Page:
Optimizing Microsoft SQL Server Analysis Services: MDX Optimization Techniques: Segregating DISTINCT COUNT

Initial Approach via MDX


Let’s initialize the MDX Sample Application, the platform from which we perform many practice exercises within the articles of our series. (We choose it because any organization that has installed MSAS has access to the Sample Application). We will create our initial query by taking the following steps:


1. Start the MDX Sample Application.


We are initially greeted by the Connect dialog, shown in Figure 1.



Figure 1: The Connect Dialog for the MDX Sample Application


The figure above depicts the name of my server, MOTHER1, and properly indicates that we will be connecting via the MSOLAP provider (the default).


2. Click OK.


The MDX Sample Application window appears.


3. Click File —> New.


A blank Query pane appears.


4. Ensure that FoodMart 2000 is selected as the database name in the DB box of the toolbar.


5. Select the Sales cube in the Cube drop-down list box.


The MDX Sample Application window should resemble that depicted in Figure 2, complete with the information from the Sales cube displaying in the Metadata tree (left section of the Metadata pane).



Figure 2: The MDX Sample Application Window (Compressed View)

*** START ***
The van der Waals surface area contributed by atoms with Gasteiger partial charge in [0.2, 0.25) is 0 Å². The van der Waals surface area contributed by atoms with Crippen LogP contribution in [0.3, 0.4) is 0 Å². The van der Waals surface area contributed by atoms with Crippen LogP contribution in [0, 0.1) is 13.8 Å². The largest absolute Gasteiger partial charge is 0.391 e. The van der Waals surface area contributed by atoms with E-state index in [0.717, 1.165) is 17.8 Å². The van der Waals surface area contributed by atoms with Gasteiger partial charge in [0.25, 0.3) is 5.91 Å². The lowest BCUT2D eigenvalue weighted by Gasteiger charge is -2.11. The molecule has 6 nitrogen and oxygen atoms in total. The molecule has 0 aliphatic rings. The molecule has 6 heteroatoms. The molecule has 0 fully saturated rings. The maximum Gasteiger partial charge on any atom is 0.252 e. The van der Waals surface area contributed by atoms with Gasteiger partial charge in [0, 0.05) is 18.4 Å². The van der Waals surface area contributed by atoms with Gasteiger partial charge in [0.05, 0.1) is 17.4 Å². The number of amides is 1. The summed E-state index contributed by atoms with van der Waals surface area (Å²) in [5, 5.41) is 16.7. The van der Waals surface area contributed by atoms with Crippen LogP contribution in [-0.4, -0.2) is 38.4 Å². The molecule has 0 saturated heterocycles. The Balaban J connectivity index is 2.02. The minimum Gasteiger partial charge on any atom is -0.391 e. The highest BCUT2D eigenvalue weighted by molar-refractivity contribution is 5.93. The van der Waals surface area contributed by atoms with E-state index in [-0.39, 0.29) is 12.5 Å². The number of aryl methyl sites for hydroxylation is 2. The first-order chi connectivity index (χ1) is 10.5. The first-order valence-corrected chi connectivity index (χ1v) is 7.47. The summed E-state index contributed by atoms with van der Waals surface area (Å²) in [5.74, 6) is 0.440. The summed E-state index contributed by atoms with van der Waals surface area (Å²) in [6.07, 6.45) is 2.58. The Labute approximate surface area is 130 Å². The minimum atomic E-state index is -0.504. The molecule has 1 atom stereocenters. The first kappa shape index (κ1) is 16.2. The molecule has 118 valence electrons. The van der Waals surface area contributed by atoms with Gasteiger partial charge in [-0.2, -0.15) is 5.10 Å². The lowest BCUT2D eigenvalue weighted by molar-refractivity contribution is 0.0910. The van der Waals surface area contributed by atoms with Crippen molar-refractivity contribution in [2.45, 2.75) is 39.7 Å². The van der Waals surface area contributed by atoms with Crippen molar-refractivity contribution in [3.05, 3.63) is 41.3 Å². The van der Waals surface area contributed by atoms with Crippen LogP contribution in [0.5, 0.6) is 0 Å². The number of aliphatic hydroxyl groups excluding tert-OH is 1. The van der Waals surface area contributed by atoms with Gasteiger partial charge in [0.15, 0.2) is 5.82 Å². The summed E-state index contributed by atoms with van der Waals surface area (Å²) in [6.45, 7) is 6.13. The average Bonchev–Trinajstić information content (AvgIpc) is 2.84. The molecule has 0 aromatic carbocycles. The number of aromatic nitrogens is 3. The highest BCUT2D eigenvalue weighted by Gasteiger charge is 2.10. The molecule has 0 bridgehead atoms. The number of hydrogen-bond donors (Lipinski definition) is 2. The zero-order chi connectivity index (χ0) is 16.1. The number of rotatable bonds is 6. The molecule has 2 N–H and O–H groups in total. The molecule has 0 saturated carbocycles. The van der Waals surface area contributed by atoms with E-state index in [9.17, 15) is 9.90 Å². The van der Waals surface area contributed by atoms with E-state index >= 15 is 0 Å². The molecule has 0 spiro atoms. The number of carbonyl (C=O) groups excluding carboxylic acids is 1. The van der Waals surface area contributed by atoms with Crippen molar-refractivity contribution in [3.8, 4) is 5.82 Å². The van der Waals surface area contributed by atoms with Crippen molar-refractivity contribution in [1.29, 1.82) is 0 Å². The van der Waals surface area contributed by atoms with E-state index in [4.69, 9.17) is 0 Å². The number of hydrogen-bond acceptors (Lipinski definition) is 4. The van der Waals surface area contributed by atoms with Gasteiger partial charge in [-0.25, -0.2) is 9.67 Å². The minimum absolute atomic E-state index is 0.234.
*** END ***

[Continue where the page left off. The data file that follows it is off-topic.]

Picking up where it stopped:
We will begin creating our query with a focus on returning results to meet the expressed business need of the information consumers. We will construct two calculated members / measures, one to contain the distinct count of the Customers, and one to calculate the average sale for each Product Category, per individual Customer. We will then SELECT the two calculated measures, presenting them to the immediate right of the Unit Sales measure for each respective Product Category.


We will retrieve a dataset with the measure / calculated measures forming the column axis, and the Product Category forming the row axis.


1. Create the following new query:

– SSP11-1 Initial Attempt at Distinct Customer Dataset

WITH

   MEMBER

   [Measures].[Distinct Customers]

   AS

      ‘COUNT(CrossJoin({[Unit Sales]},


   Descendants ([Customers].CurrentMember,


  [Customers].[Name])), ExcludeEmpty)’

   MEMBER


   [Measures].[Avg Sales per Customer]

   AS


   ‘[Measures].[Unit Sales]/[Measures].[Distinct Customers]‘


SELECT


   {[Measures].[Unit Sales], [Measures].[Distinct Customers], [Measures].

   [Avg Sales per Customer]} on COLUMNS,


   {[Product Category].Members} ON ROWS


FROM


  [SALES]

WHERE


   ([Time].[1997].[Q3])


The above represents an attempt to meet the information consumers’ objectives with what appears to be the straightforward use of the DISTINCTCOUNT() function within a calculated member, to contain the count of the distinct Customers; we then create a second calculated member based upon the first, which we divide into the Unit Sales measure to derive the Average Sales per (individual) Customer, as requested by the intended audience. We SELECT all three into the desired matrix to render the desired presentation.

Continues…



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